Independence Day wasn't the only thing Abbott (Abbott Park, Illinois) celebrated over the July 4th weekend. FDA approval of the company's Xience stent was reason enough to shoot off fireworks.
Abbott received approval of the Xience V everolimus-eluting coronary stent for the treatment of coronary artery disease on July 2, making it the second of the second-generation family of drug-eluting stents to win marketing approval in the U.S.
Medtronic's (Minneapolis) Endeavor DES, which won approval in February, was the first second-generation DES to hit the U.S. market. Both products are expected to elbow aside to a considerable extent the first-generation DES devices, the Cypher from Johnson & Johnson's (J&J; New Brunswick, New Jersey) Cordis (Miami Lakes, Florida) unit, and the Taxus from Boston Scientific (Natick, Massachusetts).
Abbott says its Xience stent, which went on commercial sale immediately, is the only DES to have demonstrated superiority over Boston Scientific's Taxus paclitaxel-eluting coronary stent system.
Kelly Morrison, an Abbott spokeswoman, told Biomedical Business & Technology that the first implant was performed the morning of July 3rd at New York Presbyterian Hospital-Columbia University Medical Center (New York).
"The strength of the data supporting Xience V is really unprecedented," she said. "It's the first to show superiority over the market leading drug-eluting stent in clinical trials, it demonstrated a 45% reduction in major heart related events compared to Taxus at two years."
Because the device is based on Abbott's market-leading Multi-Link Vision bare-metal stent platform, Morrison said the company expects a healthy physician adoption of Xience.
"I think physicians have been waiting for a next-generation technology that really delivers on the promise of drug-eluting stents," she said. "We've been hearing from physicians that they're very excited [about Xience] based on the clinical data."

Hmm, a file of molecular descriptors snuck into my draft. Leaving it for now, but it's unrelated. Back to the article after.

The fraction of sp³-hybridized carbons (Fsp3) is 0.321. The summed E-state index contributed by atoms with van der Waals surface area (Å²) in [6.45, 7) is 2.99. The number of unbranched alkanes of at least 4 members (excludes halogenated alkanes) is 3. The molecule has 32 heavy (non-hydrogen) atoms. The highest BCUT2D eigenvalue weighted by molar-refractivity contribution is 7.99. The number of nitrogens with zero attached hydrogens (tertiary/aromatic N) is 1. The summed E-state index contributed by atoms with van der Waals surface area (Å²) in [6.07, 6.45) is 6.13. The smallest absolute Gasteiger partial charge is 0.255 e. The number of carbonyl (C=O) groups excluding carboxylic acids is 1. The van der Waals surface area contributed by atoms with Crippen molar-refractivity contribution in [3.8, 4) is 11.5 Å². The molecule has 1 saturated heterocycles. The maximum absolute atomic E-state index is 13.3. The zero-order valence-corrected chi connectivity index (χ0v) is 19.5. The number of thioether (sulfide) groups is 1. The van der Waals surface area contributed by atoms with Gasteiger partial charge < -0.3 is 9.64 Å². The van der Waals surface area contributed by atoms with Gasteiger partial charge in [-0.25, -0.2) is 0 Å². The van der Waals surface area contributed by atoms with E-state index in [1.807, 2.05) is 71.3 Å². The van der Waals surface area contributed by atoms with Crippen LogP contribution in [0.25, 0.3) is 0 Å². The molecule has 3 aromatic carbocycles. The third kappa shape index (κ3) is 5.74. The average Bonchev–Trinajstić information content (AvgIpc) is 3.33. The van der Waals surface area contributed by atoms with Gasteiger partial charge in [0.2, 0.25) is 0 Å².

Abbott is expecting a 25% to 30% market share in the U.S. within the first year of launch, Morrison said.
"Xience V represents an important treatment advance for the estimated 13 million people in the U.S. suffering from coronary artery disease, and we believe Xience V will quickly become the new standard for drug-eluting stents given its outstanding clinical results," said John Capek, PhD, executive VP of medical devices at Abbott.
The stent will be available on both over-the-wire and rapid exchange (RX) delivery systems.
Xience was launched in Europe and other international markets in October 2006. It is an investigational device in Japan and is currently under review for approval by Japan's Ministry of Health, Labor and Welfare and the Pharmaceuticals and Medical Devices Agency.
Everolimus, developed by Novartis Pharma (Basel, Switzerland), is a proliferation signal inhibitor, or mTOR inhibitor, licensed to Abbott for use on its drug-eluting stents. Everolimus has been shown to inhibit in-stent neointimal growth in the coronary vessels following stent implantation, due to its antiproliferative properties, the company noted.
Approval of Xience also was good news for Boston Scientific, which will share profits from the device. Guidant had been developing the stent and when Boston Scientific acquired that company, it had to divest the stent to Abbott, but it retained the right to sell the same device as the Promus under a private-label arrangement.
Hemopure trial may be Biopure's final hope
Financially embattled Biopure (Cambridge, Massachusetts) could be seeing some small rays of hope in initiating a clinical trial for Hemopure, its blood oxygenating therapy.
Just a few weeks after Biopure reduced its staff by 60% to cut costs the company reported in early July that it has been in discussions with the FDA to initiate a clinical trial of Hemopure for patients suffering from leukemia.
"We haven't gotten the protocol written yet regarding how many patients will be involved in the trial," Tiana Gorham, a spokeswoman for Biopure, told BB&T. "We're very much at the beginning stages of discussion with the FDA."
Hemopure [hemoglobin glutamer 250 (bovine)], or HBOC 201, is approved for sale in South Africa for the treatment of acutely anemic surgical patients.
Biopure has proposed to study use of Hemopure in patients suffering from acute myelogenous leukemia (AML) who refuse transfusion with blood components.